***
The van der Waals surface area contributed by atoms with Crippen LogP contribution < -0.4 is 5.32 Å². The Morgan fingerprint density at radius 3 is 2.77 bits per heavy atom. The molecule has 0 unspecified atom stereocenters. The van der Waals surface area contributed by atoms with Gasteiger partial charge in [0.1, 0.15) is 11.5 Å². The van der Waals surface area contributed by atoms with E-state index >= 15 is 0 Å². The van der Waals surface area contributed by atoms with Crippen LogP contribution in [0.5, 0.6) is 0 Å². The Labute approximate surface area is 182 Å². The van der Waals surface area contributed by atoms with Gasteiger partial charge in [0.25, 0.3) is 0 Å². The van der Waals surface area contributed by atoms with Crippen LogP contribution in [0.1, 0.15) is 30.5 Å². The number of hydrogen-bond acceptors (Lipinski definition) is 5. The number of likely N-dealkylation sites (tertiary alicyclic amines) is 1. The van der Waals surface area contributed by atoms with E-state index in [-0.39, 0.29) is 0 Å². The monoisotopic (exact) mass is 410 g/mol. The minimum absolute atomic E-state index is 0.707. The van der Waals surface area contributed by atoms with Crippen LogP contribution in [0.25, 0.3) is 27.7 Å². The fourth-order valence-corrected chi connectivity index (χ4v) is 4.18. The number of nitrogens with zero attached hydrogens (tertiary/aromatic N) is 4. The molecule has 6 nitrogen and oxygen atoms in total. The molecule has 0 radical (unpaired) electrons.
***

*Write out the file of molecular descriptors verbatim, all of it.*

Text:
The van der Waals surface area contributed by atoms with Crippen LogP contribution < -0.4 is 5.32 Å². The Morgan fingerprint density at radius 3 is 2.77 bits per heavy atom. The molecule has 0 unspecified atom stereocenters. The van der Waals surface area contributed by atoms with Gasteiger partial charge in [0.1, 0.15) is 11.5 Å². The van der Waals surface area contributed by atoms with E-state index >= 15 is 0 Å². The van der Waals surface area contributed by atoms with Crippen LogP contribution in [0.5, 0.6) is 0 Å². The Labute approximate surface area is 182 Å². The van der Waals surface area contributed by atoms with Gasteiger partial charge in [0.25, 0.3) is 0 Å². The van der Waals surface area contributed by atoms with Crippen LogP contribution in [0.1, 0.15) is 30.5 Å². The number of hydrogen-bond acceptors (Lipinski definition) is 5. The number of likely N-dealkylation sites (tertiary alicyclic amines) is 1. The van der Waals surface area contributed by atoms with E-state index in [-0.39, 0.29) is 0 Å². The monoisotopic (exact) mass is 410 g/mol. The minimum absolute atomic E-state index is 0.707. The van der Waals surface area contributed by atoms with Crippen LogP contribution in [0.25, 0.3) is 27.7 Å². The fourth-order valence-corrected chi connectivity index (χ4v) is 4.18. The number of nitrogens with zero attached hydrogens (tertiary/aromatic N) is 4. The molecule has 6 nitrogen and oxygen atoms in total. The molecule has 0 radical (unpaired) electrons.